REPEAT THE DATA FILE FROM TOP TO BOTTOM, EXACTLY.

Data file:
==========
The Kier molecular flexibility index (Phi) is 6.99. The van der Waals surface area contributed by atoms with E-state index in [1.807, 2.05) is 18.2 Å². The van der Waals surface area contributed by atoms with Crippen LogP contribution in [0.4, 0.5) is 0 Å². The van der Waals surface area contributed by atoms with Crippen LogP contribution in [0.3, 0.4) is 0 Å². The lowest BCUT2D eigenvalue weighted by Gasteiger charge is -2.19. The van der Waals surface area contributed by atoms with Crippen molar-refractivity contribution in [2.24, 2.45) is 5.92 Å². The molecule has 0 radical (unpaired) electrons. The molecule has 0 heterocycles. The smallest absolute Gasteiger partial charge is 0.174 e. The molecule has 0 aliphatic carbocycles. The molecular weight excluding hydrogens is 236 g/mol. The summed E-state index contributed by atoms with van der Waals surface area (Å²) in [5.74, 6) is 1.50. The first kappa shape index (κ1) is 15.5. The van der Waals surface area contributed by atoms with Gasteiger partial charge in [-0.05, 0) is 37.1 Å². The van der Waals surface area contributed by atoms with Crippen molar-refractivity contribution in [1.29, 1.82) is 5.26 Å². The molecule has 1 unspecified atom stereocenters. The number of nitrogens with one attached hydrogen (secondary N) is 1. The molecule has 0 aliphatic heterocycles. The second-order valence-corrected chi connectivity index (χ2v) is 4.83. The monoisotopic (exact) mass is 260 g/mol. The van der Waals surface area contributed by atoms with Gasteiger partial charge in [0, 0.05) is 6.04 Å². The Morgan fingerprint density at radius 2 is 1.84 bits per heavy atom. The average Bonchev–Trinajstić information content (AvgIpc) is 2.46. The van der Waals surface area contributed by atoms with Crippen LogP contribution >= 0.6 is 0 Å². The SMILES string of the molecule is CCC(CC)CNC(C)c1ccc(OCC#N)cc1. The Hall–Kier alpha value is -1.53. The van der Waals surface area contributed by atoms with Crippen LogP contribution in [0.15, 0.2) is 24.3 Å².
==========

The Kier molecular flexibility index (Phi) is 6.99. The van der Waals surface area contributed by atoms with E-state index in [1.807, 2.05) is 18.2 Å². The van der Waals surface area contributed by atoms with Crippen LogP contribution in [0.4, 0.5) is 0 Å². The van der Waals surface area contributed by atoms with Crippen LogP contribution in [0.3, 0.4) is 0 Å². The lowest BCUT2D eigenvalue weighted by Gasteiger charge is -2.19. The van der Waals surface area contributed by atoms with Crippen molar-refractivity contribution in [2.24, 2.45) is 5.92 Å². The molecule has 0 radical (unpaired) electrons. The molecule has 0 heterocycles. The smallest absolute Gasteiger partial charge is 0.174 e. The molecule has 0 aliphatic carbocycles. The molecular weight excluding hydrogens is 236 g/mol. The summed E-state index contributed by atoms with van der Waals surface area (Å²) in [5.74, 6) is 1.50. The first kappa shape index (κ1) is 15.5. The van der Waals surface area contributed by atoms with Gasteiger partial charge in [-0.05, 0) is 37.1 Å². The van der Waals surface area contributed by atoms with Crippen molar-refractivity contribution in [1.29, 1.82) is 5.26 Å². The molecule has 1 unspecified atom stereocenters. The number of nitrogens with one attached hydrogen (secondary N) is 1. The molecule has 0 aliphatic heterocycles. The second-order valence-corrected chi connectivity index (χ2v) is 4.83. The monoisotopic (exact) mass is 260 g/mol. The van der Waals surface area contributed by atoms with Gasteiger partial charge in [0, 0.05) is 6.04 Å². The Morgan fingerprint density at radius 2 is 1.84 bits per heavy atom. The average Bonchev–Trinajstić information content (AvgIpc) is 2.46. The van der Waals surface area contributed by atoms with Crippen LogP contribution >= 0.6 is 0 Å². The SMILES string of the molecule is CCC(CC)CNC(C)c1ccc(OCC#N)cc1. The Hall–Kier alpha value is -1.53. The van der Waals surface area contributed by atoms with Crippen LogP contribution in [0.15, 0.2) is 24.3 Å².